If they disagree with what you say, about half of America's college students believe they have right to prevent you from saying it.
That's just one of the eye-opening, jaw-dropping findings in a stunning new survey conducted by John Villasenor, a senior fellow at the Brookings Institution and a public policy professor at the University of California at Los Angeles.
The survey in late August of 1,500 undergraduate students at four-year colleges found that 51 percent thought it was just fine for a student group to loudly and repeatedly disrupt a "very controversial speaker" who is "known for making offensive and hurtful statements" so the audience cannot hear him or her.
And 19 percent thought it was OK to use violence to shut down an offensive speaker. You will recognize those scenarios if you've paid much attention to what's been happening on campuses like Yale, Berkeley, Middlebury and Claremont McKenna, among others, in recent years.
Indeed, my conservative critics may be tickled to hear that I, too, received a taste of this bitter medicine at the University of North Carolina last year, where the Black Student Union disrupted and delayed the town hall on race relations that I was leading in order to read off a list of grievances and demands.
I was only annoyed that, after reading their demands, they ignored my invitation to stick around and talk about their issues. Their leaders were more interested in holding a news conference outside. Too bad. After all that the civil rights movement sacrificed to enable African-Americans to get a good education, it brings out my inner grouch to see today's youngsters waste such opportunities.
But wait, as the late-night TV pitchman says, there's more. Villasenor's survey reveals that 40 percent of students said the First Amendment doesn't protect hate speech.
That's wrong, children. The First Amendment is grounded in the idea that audiences should have the right to decide what speech is acceptable or not. The best response to "hate speech" or any other objectionable speech, the old saying goes, is more speech.
Yet I am disturbed and dismayed to find in these supposedly enlightened times that such large numbers of students have not learned to appreciate those distinctions.
The Brookings survey is only the latest in a trend of such survey findings. For example, a 2016 Gallup poll found that a healthy 78 percent of students wanted an "open environment" that allows offensive speech, 69 percent also believed universities should restrict speech that was "intentionally offensive" to certain groups.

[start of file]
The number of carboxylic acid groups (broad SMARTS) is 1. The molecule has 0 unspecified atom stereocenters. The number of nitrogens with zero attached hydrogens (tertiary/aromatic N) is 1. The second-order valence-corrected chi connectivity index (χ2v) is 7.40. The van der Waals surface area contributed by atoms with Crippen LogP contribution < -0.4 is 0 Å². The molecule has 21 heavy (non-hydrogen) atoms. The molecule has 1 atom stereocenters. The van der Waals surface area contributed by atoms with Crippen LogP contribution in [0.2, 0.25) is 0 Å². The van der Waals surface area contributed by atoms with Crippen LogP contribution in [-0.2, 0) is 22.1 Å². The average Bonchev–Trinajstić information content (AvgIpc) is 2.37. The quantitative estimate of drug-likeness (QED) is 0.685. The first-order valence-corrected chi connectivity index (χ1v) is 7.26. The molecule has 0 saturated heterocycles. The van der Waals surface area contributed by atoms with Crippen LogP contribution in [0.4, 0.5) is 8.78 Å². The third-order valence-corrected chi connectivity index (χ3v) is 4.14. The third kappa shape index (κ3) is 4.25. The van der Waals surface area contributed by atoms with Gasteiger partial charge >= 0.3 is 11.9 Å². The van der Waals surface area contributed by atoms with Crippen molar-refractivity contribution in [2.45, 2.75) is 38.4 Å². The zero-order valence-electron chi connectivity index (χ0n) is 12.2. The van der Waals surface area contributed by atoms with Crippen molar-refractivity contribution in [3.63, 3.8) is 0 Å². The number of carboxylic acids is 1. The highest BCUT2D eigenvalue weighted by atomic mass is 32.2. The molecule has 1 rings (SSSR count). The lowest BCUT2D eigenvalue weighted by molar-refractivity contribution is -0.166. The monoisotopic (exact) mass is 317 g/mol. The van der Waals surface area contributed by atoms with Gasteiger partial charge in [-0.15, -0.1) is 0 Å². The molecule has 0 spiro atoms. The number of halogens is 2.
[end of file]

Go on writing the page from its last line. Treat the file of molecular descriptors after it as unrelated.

And a Pew Research Center survey two years ago found today's millennials are "far more likely" than older generations to say the government should be able to prevent people from saying offensive statements about minority groups.
Having talked to a number of young people about such matters in recent years, I am presuming the students mean well. They don't want to see anyone's feelings hurt. That position has merit but also can be dangerous, depending on how it is applied. Preemptive censorship of people who just might say something that's going to offend someone, rather than encouraging a free flow of ideas between the speaker and the audience, is a peculiarly anti-intellectual position for our institutions of higher learning to take.
Instead, I have been happy to see the rise of pushback from administrators at the University of Chicago and other institutions who have announced that, contrary to a popular belief among some students, they will not be providing "safe spaces" from a vigorous exchange of ideas.
Since 37 percent of American adults could not name any of the five freedoms protected by the First Amendment, according to a University of Pennsylvania Annenberg Public Policy Center survey this year, I don't blame students for their ignorance. The antidote to ignorance is education. Students should be exposed to more ideas, not less, and encouraged to arm themselves with knowledge so they can defend those ideas. Peacefully.
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